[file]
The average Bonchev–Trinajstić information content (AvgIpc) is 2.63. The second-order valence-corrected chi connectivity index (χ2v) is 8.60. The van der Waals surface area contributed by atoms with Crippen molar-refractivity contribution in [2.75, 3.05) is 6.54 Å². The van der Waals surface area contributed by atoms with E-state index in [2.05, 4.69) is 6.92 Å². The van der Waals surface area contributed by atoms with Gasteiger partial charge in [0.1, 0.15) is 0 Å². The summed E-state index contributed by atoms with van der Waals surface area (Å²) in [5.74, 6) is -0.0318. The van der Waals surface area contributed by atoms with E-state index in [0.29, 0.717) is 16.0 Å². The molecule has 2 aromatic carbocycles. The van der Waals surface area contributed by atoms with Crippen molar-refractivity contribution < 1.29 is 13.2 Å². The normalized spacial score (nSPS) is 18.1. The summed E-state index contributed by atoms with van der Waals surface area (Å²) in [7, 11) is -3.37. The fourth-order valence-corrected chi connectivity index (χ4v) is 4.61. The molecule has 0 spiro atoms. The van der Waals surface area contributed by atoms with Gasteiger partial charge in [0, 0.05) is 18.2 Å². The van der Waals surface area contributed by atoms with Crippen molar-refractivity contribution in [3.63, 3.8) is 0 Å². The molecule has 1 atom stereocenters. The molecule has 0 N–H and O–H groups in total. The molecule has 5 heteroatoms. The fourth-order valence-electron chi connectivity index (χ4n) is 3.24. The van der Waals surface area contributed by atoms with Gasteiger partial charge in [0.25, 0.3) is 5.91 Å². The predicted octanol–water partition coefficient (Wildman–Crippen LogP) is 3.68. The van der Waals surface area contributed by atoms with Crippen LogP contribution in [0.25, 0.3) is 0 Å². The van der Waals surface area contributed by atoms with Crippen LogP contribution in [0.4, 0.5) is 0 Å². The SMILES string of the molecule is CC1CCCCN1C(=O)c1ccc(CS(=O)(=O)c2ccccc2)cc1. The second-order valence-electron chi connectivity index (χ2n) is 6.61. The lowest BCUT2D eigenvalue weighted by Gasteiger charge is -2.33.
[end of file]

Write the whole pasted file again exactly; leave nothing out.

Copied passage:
The average Bonchev–Trinajstić information content (AvgIpc) is 2.63. The second-order valence-corrected chi connectivity index (χ2v) is 8.60. The van der Waals surface area contributed by atoms with Crippen molar-refractivity contribution in [2.75, 3.05) is 6.54 Å². The van der Waals surface area contributed by atoms with E-state index in [2.05, 4.69) is 6.92 Å². The van der Waals surface area contributed by atoms with Gasteiger partial charge in [0.1, 0.15) is 0 Å². The summed E-state index contributed by atoms with van der Waals surface area (Å²) in [5.74, 6) is -0.0318. The van der Waals surface area contributed by atoms with E-state index in [0.29, 0.717) is 16.0 Å². The molecule has 2 aromatic carbocycles. The van der Waals surface area contributed by atoms with Crippen molar-refractivity contribution < 1.29 is 13.2 Å². The normalized spacial score (nSPS) is 18.1. The summed E-state index contributed by atoms with van der Waals surface area (Å²) in [7, 11) is -3.37. The fourth-order valence-corrected chi connectivity index (χ4v) is 4.61. The molecule has 0 spiro atoms. The van der Waals surface area contributed by atoms with Gasteiger partial charge in [0, 0.05) is 18.2 Å². The van der Waals surface area contributed by atoms with Crippen molar-refractivity contribution in [3.63, 3.8) is 0 Å². The molecule has 1 atom stereocenters. The molecule has 0 N–H and O–H groups in total. The molecule has 5 heteroatoms. The fourth-order valence-electron chi connectivity index (χ4n) is 3.24. The van der Waals surface area contributed by atoms with Gasteiger partial charge in [0.25, 0.3) is 5.91 Å². The predicted octanol–water partition coefficient (Wildman–Crippen LogP) is 3.68. The van der Waals surface area contributed by atoms with Crippen LogP contribution in [0.25, 0.3) is 0 Å². The van der Waals surface area contributed by atoms with Crippen LogP contribution in [0.4, 0.5) is 0 Å². The SMILES string of the molecule is CC1CCCCN1C(=O)c1ccc(CS(=O)(=O)c2ccccc2)cc1. The second-order valence-electron chi connectivity index (χ2n) is 6.61. The lowest BCUT2D eigenvalue weighted by Gasteiger charge is -2.33.